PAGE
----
Presentation on theme: "WASHINGTON STATE UNIVERSITY EXTENSION Strengthening Families 10-14 Fortaleciendo Familias 10-14 OSPI Student Support Conference Drew Betz Renee Overath."— Presentation transcript:
WASHINGTON STATE UNIVERSITY EXTENSION Strengthening Families 10-14 Fortaleciendo Familias 10-14 OSPI Student Support Conference Drew Betz Renee Overath May 2013
Background "Evidence-based" programs are prevention methodologies that have been developed and evaluated using scientific processes. Experts use commonly agreed-upon criteria for rating interventions, reaching a consensus that evaluation research findings are credible and sustainable. Evidence-based is also referred to as science-based and research-based models.
Program Strengths Internationally Recognized as Best Practice Model, modified to country and cultures Effective at reducing risk factors in youth and increasing parenting skills and family functioning Sessions for parents, youth and families in each of 7 lessons.
Parent Risk Factors –Harsh and Inconsistent Discipline –Unclear Communication of Rules –Lack of Warmth Risk and Protective Factors Addressed in Program
Parent Protective Factors –Clear and Age-Appropriate Expectations –Support and Family Involvement –Expression of Love and Appreciation Risk and Protective Factors Addressed in Program
Youth Risk Factors –Poor Relationships with Parents –Lack of Goals –Negative Peer Influences
Risk and Protective Factors Addressed in Program Youth Protective Factors –Ability to Regulate Emotions –Good Relationships with Parents –Peer Resistance Skills and Future Orientation
Ingredients for success of local programs 4 Trained facilitators 1 site coordinator Curriculum* & supplies Dinner each night Child Care 3 meeting areas Recruitment & reminders Teen panel last week Pre- and post-survey
Curriculum Materials 415 – page leader guide with masters for handouts DVDs (updated 12/06) Discuss adolescent development and model skills Actors are Latino, African-American, and white 8 parent DVDs 1 youth DVD for 2 sessions 2 family DVDs Love and Limits magnets for home practice + consumable supplies for youth & family activities
Government Funders: Federal Government (CYFAR), Washington State (DBHR, OSPI, others?), County Health Depts., 1/10 of 1% mental health tax set aside Private Foundations. Local Partners: School Districts, non-profits, churches, ESD, businesses, tribes, PTA/O, others? Collaborate! to produce program ingredients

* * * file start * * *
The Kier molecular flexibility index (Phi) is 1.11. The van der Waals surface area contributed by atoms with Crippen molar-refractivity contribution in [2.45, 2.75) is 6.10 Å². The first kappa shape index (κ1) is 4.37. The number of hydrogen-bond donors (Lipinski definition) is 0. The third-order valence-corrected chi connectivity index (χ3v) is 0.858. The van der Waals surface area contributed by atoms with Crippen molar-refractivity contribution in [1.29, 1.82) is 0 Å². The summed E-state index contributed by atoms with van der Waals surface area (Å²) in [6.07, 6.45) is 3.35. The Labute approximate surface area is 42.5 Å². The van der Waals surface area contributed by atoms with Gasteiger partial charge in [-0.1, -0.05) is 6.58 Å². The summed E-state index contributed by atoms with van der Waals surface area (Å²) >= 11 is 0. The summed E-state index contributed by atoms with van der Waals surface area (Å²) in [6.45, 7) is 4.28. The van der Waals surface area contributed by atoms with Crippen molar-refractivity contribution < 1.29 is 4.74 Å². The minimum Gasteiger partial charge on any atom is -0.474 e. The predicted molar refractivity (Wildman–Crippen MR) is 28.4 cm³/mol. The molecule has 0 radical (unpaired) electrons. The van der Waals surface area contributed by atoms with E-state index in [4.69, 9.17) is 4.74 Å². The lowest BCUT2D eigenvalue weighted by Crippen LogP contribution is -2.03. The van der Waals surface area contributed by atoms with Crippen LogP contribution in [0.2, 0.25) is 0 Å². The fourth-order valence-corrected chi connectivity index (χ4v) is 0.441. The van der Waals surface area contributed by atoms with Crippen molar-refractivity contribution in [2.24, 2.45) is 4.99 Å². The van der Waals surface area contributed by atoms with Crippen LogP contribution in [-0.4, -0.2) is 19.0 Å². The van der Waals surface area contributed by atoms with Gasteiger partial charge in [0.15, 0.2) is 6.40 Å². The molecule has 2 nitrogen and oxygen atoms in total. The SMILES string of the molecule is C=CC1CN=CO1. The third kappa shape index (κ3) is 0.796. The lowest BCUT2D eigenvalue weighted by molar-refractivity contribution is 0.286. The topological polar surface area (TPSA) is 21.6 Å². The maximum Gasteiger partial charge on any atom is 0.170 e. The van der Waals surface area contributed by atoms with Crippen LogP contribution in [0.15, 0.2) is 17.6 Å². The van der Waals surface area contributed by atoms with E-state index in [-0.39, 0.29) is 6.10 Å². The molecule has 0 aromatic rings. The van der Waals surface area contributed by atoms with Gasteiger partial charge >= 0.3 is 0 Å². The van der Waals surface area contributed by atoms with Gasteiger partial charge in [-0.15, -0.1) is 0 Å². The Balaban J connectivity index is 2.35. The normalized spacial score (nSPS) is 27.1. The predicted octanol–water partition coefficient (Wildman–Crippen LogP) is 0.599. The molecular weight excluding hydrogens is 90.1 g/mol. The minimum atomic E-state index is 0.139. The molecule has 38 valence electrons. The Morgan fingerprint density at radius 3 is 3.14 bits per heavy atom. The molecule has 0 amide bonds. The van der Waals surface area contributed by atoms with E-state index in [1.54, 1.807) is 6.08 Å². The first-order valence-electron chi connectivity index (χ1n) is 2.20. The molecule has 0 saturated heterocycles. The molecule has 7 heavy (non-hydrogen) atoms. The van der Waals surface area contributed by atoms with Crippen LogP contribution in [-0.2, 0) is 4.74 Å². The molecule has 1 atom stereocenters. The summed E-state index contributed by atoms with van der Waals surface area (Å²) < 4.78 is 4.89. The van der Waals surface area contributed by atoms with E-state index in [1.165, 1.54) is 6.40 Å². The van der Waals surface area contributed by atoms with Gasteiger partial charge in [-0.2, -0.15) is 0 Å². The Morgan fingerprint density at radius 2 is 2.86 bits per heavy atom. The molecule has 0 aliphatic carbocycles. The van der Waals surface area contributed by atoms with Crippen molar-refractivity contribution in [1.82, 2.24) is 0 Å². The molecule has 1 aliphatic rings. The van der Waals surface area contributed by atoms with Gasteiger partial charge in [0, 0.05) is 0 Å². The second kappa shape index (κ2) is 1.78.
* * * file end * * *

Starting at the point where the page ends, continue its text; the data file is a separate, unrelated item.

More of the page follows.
Hands On What I Do Well as a Parent/Caregiver, Parent Session 1 Concerns of Parent/Caregivers,Youth Session 2 Listening Game, Family Session 5
Hands On Debrief –What piece worked best for you and why? –What did you learn about the job of the parent/caregiver? –What did you learn about yourself?
Program Results WSU Human Development Department Prevention Researcher Dr. Laura Hill and graduate students have been conducting program evaluations since 2002. Data from 347 programs in 27 counties, 2459 families are in our data set.
Program Results We measured improvement in four family protective factors: Rules About Substance Use Positive Involvement Family Harmony Communication
Program Results We also measured family and individual protective factors from the youths perspective: Involvement Rewards Attachment Family Harmony Management Results show a significant difference between pre and post program scores for ALL measures.
Cultural and Ethnic Differences in Experience of an Evidence-based Prevention Program Washington State University, Department of Human Development, Extension, and CYFAR Stocker, L.M., Crawford, J.K., Shrestha, G., Eaton, A., Betz, D., Overath, R., and Hill. L.G. American Indian Parent Comments (N = 74) Latino(a) / Hispanic Parent Comments (N = 63) European American Parent Comments (N = 63)
SFP Washington State Website – Visit us! Over the last elevenyears, SFP (10- 14) has been conducted in 27 of Washingtons 39 counties * http://sfp.wsu.edu
References Foxcroft, D.R., Lister, Sharp, D., Lowe, G., Sizer, R., Ireland, D. (2002) Primary Prevention of Alcohol Misuse by Youth People. The Cochrane Database of Systematic Reviews 2006 (Issue 1). Hill, L.G., Maucione, K., & Hood, B (2007). A Focused Approach to Assessing Fidelity. Prevention Science, 8, 25-34. Jones, D., Bumbarger, D.K., Greenberg, M.T., Greenwood, P, and Kyler, S. (2008) The Economic Return on PCCDs Investment in Research-Based Prevention Programs : A Cost- Benefit Assessment of Delinquency Prevention. Pennsylvania State University: Prevention Research Center Spoth, R. L., Redmond, C., Trudeau L., & Shin C. (2002). Longitudinal substance initiation outcomes for a universal preventive intervention combining family and school programs. Psychology of Addictive Behaviors, 16, 129-134. Spoth, R.L. et al. "Randomized trial of brief family interventions for general populations: adolescent substance use outcomes 4 years following baseline." Journal of Consulting and Clinical Psychology, 2001, 69(4), 627-642. 1744a 10.2 in 10.2 419. Wisconsin Clearinghouse for Prevention Resources http://wch.uhs.wisc.edu/01-Prevention http://wch.uhs.wisc.edu/01-Prevention
National Registry of Evidence Based Programs and Practices http://nrepp.samhsa.gov/ Strengthening Families Program: For Parents and Youth 10-14 Abstract: The Strengthening Families Program: For Parents and Youth 10-14 (SFP 10-14) is a family skills training intervention designed to enhance school success and reduce youth substance use and aggression among 10- to 14-year-olds. It is theoretically based on several etiological and intervention models including the biopsychosocial vulnerability, resiliency, and family process models. The program includes seven 2-hour sessions and four optional booster sessions in which parents and youth meet separately.